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Opinion

September 10, 2018

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Trump’s latest experiment

President Donald Trump appears to enjoy experimenting on human beings. First came the separation of young children from their parents. In May 2018, Trump ordered the United States Immigration and Customs Enforcement Agency (ICE) to send all adults caught crossing the border to federal jail to await trial, while transferring their children to either foster care or detention centres. Most of these children have been kept in what are essentially cages, and some have even been given psychotropic drugs without parental consent.

The assumption is that pain, agony and suffering alter human behaviour, and that traumatising a large group of children and their parents serve to deter other people, even those fleeing life-threatening conflict zones, from trying to enter the US. The moral perspective is that the end justifies the means, even if the means include cruel and inhuman policies.

Now comes Trump’s latest experiment, this time with education, medical care, and famine. Adopting warped rhetoric, this experiment is presented as part of a groundbreaking Israeli-Palestinian peace plan.

The idea is to cut all funding to the United Nations Relief Works and Agency (UNRWA), which, for the past 70 years, has been providing lifesaving assistance to more than five million Palestinian refugees in the Gaza Strip, West Bank, Lebanon, Syria and Jordan.

UNRWA’s spokesperson, Chris Gunness, spelled out the repercussions of such actions: “Let there be no mistake”, he said, “this decision is likely to have a devastating impact on the lives of 526,000 children who receive a daily education from UNRWA; 3.5 million sick people who come to our clinics for medical care; 1.7 million food insecure people who receive assistance from us, and tens of thousands of vulnerable women, children and disabled refugees who come to us”.

Indeed, if the funding gap is not covered by other countries, Trump’s decision will have a devastating impact on the lives of millions of Palestinians.

This experiment seems to have two distinct – if related – goals.

First, Trump apparently wants to see if a policy of destruction and anti-humanitarian intervention can be used as a peacemaking device in this protracted conflict.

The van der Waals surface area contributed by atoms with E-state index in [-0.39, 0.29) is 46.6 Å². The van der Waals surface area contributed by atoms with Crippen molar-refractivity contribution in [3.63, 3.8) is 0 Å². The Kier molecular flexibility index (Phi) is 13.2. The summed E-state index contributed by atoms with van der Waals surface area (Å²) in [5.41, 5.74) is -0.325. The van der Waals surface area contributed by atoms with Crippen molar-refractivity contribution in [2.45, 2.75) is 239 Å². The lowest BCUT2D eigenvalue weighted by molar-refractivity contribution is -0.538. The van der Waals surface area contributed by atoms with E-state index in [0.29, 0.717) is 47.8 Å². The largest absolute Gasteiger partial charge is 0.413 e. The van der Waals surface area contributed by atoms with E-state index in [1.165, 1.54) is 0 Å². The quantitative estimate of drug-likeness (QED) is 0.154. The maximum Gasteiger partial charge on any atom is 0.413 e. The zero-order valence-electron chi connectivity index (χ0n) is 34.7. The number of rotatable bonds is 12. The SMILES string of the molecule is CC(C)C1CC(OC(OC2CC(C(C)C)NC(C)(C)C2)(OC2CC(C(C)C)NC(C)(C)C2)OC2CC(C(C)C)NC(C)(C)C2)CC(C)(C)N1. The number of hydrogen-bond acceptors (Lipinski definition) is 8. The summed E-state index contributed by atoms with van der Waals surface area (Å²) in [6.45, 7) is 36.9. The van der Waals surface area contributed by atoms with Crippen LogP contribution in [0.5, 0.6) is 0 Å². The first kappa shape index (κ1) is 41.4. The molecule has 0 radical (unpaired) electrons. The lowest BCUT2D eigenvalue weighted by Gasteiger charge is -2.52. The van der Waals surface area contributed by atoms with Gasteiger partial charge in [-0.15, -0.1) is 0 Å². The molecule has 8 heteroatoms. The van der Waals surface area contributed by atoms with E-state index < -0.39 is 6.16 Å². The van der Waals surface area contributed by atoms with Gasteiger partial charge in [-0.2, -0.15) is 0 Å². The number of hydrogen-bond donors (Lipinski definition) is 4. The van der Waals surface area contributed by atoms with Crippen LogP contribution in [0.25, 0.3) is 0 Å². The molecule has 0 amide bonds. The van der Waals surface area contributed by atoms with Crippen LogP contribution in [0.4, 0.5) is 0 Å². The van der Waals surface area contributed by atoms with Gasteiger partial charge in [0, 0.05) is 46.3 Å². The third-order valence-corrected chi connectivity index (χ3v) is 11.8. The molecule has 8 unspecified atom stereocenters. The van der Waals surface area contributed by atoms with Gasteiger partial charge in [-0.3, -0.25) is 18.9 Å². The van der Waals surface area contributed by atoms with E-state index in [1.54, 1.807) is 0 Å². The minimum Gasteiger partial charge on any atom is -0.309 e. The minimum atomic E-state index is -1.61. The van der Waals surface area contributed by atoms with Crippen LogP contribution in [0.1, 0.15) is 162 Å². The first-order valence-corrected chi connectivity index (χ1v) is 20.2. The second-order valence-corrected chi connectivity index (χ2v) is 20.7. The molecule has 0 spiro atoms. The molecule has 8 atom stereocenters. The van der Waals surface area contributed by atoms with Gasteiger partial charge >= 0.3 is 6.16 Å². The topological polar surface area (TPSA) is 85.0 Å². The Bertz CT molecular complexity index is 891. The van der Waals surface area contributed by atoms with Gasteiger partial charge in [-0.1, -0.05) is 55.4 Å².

This is an inversion of parts of the Oslo paradigm, where the European Union and other international players decided to spend hundreds of millions of dollars each year on Palestinian state-building projects. Even though Oslo’s goal may never have been the creation of an independent Palestinian state, Palestinian life was still considered to have some value.

As it turns out, the idea informing the 1993 peace accords was to transfer control of a number of institutions and policies - such as education, healthcare, and food security - to the Palestinians in order to free Israel from the responsibility of managing the daily lives of the population it had colonised. And, while Israel abdicated responsibility for the Palestinian people, it continued to retain its hold over most of their land.

Trump’s current idea, by contrast, is to simply force a ‘peace process’ by destroying all of the institutions that modern states use to manage their population while bringing the inhabitants to the brink of social death.

Therefore, it is no coincidence that at exactly the same moment that Trump is cutting all funding from UNRWA, he has also decided to cut aid to the Palestinian Authority. The strategy is straightforward: the Palestinians must first be reduced to what Italian political theorist Georgio Agamben has called bare life in order to force them to accept the ‘great deal’ that President Trump intends to offer them.

The experiment’s second goal is to erase Palestinian refugeehood.

It is important to remember that UNRWA was set up to assist the 700,000 Palestinian refugees after the creation of Israel in 1948. Whether these Palestinians fled or were forcibly expelled from their towns and villages may be a point of contention, but there is no argument that, after the war had subsided, Israel refused to allow the Palestinians to return to their homes, thus violating article 11 of United Nations Resolution 194. This is how Israel created the refugee problem.

This article has been excerpted from: ‘UNRWA and Trump’s attempt to erase the Palestinian people’

Courtesy: Aljazeera.com

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